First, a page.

Congress has cleared the way for women to fly in combat missions, and there can be little doubt that approval for the use of women in ground combat is not long in coming. If there are many who are disturbed by this aspect of the New World Order, they are remaining quiet. Apparently, most Americans have learned what the media call one of the “major lessons of the Gulf War”: that women can perform in the military every bit as well as men.

The problem with restricting women from combat, we are told, is that it unfairly hinders their ability to ascend the military career ladder. Concerns for national defense, the needs of young children, or the protection of feminine virtues are of no great matter compared to careerism. An exchange reported in a recent issue of Newsweek between Major Kathleen Shields, a 17-year Army reservist in the 70th Division, and Representative Patricia Schroeder, a cosponsor of the House plan to remove women’s barriers to combat, illustrates this nicely. Major Shields is quoted as saying, “Tell Pat Schroeder to get out of my boots. She’s never been in the service and doesn’t know what she’s talking about,” to which Representative Schroeder responded, “I’m not getting in her boots and I don’t intend to. I’m ensuring her equality and removing barriers to her opportunity.” It is clear that Representative Schroeder has a tin ear: can’t she hear that Major Shields appreciates the barriers to her opportunity, and thinks there are damn good reasons for those barriers to remain?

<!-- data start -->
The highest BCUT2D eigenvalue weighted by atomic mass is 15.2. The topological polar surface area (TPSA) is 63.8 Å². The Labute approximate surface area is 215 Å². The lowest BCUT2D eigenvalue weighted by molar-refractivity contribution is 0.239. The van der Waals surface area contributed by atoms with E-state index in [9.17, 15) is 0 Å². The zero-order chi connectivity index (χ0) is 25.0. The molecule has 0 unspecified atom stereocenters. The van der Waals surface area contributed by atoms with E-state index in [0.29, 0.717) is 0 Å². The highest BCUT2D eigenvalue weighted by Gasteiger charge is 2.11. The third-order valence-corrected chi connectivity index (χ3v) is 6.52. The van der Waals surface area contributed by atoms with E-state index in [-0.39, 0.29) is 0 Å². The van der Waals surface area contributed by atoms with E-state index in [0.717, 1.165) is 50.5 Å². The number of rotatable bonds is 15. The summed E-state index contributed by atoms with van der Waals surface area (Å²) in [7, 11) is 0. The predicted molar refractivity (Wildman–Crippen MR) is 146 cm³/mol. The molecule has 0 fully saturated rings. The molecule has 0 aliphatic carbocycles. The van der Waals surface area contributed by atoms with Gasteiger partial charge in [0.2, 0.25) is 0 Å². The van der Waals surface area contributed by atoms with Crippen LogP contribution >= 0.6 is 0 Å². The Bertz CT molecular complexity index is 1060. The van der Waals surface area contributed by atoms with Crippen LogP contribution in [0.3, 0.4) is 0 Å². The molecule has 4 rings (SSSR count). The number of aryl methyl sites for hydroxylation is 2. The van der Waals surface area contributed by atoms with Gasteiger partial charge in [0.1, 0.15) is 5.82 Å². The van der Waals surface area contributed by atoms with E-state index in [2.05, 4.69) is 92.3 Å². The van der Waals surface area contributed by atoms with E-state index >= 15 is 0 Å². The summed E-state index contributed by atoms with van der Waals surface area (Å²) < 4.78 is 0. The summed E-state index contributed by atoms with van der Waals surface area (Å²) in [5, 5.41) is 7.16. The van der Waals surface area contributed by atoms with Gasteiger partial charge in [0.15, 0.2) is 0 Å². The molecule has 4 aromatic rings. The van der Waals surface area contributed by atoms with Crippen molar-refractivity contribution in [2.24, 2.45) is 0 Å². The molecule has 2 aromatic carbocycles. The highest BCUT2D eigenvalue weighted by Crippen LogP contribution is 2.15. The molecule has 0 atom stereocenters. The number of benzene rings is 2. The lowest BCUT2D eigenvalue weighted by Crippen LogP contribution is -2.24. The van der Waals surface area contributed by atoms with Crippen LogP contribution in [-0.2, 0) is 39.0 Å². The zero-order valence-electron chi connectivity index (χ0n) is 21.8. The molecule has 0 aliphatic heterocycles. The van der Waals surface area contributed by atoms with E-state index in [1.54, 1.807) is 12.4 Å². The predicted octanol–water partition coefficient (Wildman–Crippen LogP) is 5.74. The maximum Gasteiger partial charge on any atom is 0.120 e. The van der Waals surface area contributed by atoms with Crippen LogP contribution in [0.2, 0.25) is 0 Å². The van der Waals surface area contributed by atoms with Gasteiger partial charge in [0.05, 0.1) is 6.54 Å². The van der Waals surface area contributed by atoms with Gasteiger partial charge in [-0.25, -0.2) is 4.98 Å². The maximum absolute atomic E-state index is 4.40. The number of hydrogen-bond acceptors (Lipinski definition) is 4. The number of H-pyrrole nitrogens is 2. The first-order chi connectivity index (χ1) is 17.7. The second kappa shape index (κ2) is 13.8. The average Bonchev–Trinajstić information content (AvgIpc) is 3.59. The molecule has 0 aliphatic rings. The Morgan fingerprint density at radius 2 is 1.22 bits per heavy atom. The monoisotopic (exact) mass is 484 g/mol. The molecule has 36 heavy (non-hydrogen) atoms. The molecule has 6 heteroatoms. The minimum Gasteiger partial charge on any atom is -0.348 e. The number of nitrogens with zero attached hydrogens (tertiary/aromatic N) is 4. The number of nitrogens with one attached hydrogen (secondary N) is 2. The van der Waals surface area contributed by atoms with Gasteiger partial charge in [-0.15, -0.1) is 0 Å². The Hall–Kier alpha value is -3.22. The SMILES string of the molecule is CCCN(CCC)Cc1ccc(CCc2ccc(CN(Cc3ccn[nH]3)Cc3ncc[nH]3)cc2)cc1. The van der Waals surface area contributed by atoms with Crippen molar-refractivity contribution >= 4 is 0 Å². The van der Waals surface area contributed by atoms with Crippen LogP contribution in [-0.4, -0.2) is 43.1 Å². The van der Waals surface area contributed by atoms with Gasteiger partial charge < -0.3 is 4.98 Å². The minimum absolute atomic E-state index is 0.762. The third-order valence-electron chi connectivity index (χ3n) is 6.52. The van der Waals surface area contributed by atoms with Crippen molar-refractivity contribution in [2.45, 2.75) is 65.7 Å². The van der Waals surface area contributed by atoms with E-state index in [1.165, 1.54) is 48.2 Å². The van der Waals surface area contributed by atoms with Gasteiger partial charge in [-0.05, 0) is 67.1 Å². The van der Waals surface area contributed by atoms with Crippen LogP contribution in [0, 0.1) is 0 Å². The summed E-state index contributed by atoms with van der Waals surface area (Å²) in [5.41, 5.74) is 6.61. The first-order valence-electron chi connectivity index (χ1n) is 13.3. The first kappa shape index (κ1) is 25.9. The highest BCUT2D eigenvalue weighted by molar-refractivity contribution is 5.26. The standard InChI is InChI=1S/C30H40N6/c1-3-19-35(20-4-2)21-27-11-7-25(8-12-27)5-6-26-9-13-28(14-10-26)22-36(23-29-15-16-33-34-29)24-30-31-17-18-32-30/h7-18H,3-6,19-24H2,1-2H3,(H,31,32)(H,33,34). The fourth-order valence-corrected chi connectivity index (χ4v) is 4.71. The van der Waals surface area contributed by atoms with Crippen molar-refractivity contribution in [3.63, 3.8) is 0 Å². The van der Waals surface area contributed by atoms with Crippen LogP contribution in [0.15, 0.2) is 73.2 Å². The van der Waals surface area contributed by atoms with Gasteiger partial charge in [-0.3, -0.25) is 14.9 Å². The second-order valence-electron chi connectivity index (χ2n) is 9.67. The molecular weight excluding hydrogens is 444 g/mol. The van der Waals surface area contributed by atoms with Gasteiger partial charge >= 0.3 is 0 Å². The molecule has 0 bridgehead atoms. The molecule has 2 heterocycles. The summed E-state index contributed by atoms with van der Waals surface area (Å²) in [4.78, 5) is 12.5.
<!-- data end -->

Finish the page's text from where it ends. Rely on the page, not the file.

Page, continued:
But, it will be pointed out, there are many women who are not like Major Shields, who do not appreciate but resent these barriers. And so we have Representative Schroeder, one of the most shrill proponents of the notion that the 1980’s and Reaganism were marked by greed and avarice and concern for career over all else, defending the rights of women in the military to put their concern for career over all else.

Clearly, something has changed over the past decade. One of the arguments that killed the passage of the ERA was based on the premise that the amendment would overturn the barriers that keep women out of combat. Now those barriers are being removed with hardly a shudder of trepidation. What else has been lost over the past decade? Perhaps this: when in 1948 the Israelis experimented by placing women in direct combat, the main reason the experiment was considered a failure was that the men were demoralized by seeing women killed in combat; the men began placing themselves at higher risk in an attempt to prevent further female casualties. Now, would men still react this way? Perhaps so; perhaps that is not yet lost. But what is lost is the notion that such gallantry is admirable. A male soldier who expressed more concern for protecting women than for protecting men would be sent to sensitivity training to ensure that the blowing to bits of a woman would not bother him any more than the death of a man, that the thought of a motherless child would not be any more disturbing to him than the thought of a fatherless son.

And what of the effect placing women in combat would have on national defense? I have little to say about that, and the reason for this is simple: I doubt that a nation that can so blithely discuss sending women to die for their country is a nation that is any longer worth defending.